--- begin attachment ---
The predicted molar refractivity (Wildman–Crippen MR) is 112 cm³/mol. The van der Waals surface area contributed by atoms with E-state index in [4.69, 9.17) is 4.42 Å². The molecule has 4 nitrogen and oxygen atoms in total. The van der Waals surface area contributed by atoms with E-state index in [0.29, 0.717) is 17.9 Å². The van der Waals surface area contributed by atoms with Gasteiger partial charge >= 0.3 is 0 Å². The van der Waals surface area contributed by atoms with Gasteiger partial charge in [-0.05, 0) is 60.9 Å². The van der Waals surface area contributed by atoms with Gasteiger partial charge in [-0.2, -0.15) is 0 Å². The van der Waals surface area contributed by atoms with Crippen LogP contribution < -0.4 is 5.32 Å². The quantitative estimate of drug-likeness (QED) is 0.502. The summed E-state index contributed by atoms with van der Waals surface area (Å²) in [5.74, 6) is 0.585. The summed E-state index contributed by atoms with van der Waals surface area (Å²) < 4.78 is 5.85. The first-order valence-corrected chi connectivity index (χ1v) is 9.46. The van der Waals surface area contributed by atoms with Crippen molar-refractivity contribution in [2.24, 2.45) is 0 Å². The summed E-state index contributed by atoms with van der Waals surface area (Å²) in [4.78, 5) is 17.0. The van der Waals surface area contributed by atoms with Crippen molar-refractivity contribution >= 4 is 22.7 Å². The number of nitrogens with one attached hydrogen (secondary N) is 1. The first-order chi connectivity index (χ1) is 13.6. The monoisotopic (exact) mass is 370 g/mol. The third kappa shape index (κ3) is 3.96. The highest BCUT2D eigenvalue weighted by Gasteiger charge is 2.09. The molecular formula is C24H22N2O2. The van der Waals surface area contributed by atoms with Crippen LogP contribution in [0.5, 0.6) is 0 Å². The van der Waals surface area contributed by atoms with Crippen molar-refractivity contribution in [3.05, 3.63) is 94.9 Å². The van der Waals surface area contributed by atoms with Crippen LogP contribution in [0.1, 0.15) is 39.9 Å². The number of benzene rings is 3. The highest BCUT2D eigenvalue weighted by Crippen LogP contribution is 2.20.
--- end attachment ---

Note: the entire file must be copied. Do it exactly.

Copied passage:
The predicted molar refractivity (Wildman–Crippen MR) is 112 cm³/mol. The van der Waals surface area contributed by atoms with E-state index in [4.69, 9.17) is 4.42 Å². The molecule has 4 nitrogen and oxygen atoms in total. The van der Waals surface area contributed by atoms with E-state index in [0.29, 0.717) is 17.9 Å². The van der Waals surface area contributed by atoms with Gasteiger partial charge >= 0.3 is 0 Å². The van der Waals surface area contributed by atoms with Gasteiger partial charge in [-0.05, 0) is 60.9 Å². The van der Waals surface area contributed by atoms with Gasteiger partial charge in [-0.2, -0.15) is 0 Å². The van der Waals surface area contributed by atoms with Crippen LogP contribution < -0.4 is 5.32 Å². The quantitative estimate of drug-likeness (QED) is 0.502. The summed E-state index contributed by atoms with van der Waals surface area (Å²) in [5.74, 6) is 0.585. The summed E-state index contributed by atoms with van der Waals surface area (Å²) < 4.78 is 5.85. The first-order valence-corrected chi connectivity index (χ1v) is 9.46. The van der Waals surface area contributed by atoms with Crippen molar-refractivity contribution in [2.24, 2.45) is 0 Å². The summed E-state index contributed by atoms with van der Waals surface area (Å²) in [4.78, 5) is 17.0. The van der Waals surface area contributed by atoms with Crippen molar-refractivity contribution >= 4 is 22.7 Å². The number of nitrogens with one attached hydrogen (secondary N) is 1. The first-order chi connectivity index (χ1) is 13.6. The monoisotopic (exact) mass is 370 g/mol. The third kappa shape index (κ3) is 3.96. The highest BCUT2D eigenvalue weighted by Gasteiger charge is 2.09. The molecular formula is C24H22N2O2. The van der Waals surface area contributed by atoms with Crippen LogP contribution in [0.5, 0.6) is 0 Å². The van der Waals surface area contributed by atoms with Crippen molar-refractivity contribution in [3.05, 3.63) is 94.9 Å². The van der Waals surface area contributed by atoms with Crippen LogP contribution in [0.1, 0.15) is 39.9 Å². The number of benzene rings is 3. The highest BCUT2D eigenvalue weighted by Crippen LogP contribution is 2.20.